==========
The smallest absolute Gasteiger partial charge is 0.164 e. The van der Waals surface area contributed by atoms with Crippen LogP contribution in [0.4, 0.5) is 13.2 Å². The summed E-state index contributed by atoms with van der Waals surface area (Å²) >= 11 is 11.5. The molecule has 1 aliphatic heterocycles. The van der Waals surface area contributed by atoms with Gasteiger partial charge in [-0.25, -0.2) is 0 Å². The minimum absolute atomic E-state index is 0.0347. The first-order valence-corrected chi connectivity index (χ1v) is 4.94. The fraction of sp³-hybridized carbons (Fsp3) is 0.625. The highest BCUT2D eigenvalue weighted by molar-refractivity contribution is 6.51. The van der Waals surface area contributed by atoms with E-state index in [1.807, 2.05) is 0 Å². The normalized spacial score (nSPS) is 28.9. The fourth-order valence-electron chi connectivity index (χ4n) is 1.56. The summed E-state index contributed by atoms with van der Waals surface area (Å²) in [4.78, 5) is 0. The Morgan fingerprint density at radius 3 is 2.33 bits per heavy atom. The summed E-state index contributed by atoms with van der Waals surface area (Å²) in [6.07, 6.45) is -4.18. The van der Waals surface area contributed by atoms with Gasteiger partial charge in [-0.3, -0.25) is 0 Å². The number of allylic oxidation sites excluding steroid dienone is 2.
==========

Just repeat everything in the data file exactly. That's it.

The smallest absolute Gasteiger partial charge is 0.164 e. The van der Waals surface area contributed by atoms with Crippen LogP contribution in [0.4, 0.5) is 13.2 Å². The summed E-state index contributed by atoms with van der Waals surface area (Å²) >= 11 is 11.5. The molecule has 1 aliphatic heterocycles. The van der Waals surface area contributed by atoms with Gasteiger partial charge in [-0.25, -0.2) is 0 Å². The minimum absolute atomic E-state index is 0.0347. The first-order valence-corrected chi connectivity index (χ1v) is 4.94. The fraction of sp³-hybridized carbons (Fsp3) is 0.625. The highest BCUT2D eigenvalue weighted by molar-refractivity contribution is 6.51. The van der Waals surface area contributed by atoms with E-state index in [1.807, 2.05) is 0 Å². The normalized spacial score (nSPS) is 28.9. The fourth-order valence-electron chi connectivity index (χ4n) is 1.56. The summed E-state index contributed by atoms with van der Waals surface area (Å²) in [4.78, 5) is 0. The Morgan fingerprint density at radius 3 is 2.33 bits per heavy atom. The summed E-state index contributed by atoms with van der Waals surface area (Å²) in [6.07, 6.45) is -4.18. The van der Waals surface area contributed by atoms with Gasteiger partial charge in [-0.3, -0.25) is 0 Å². The number of allylic oxidation sites excluding steroid dienone is 2.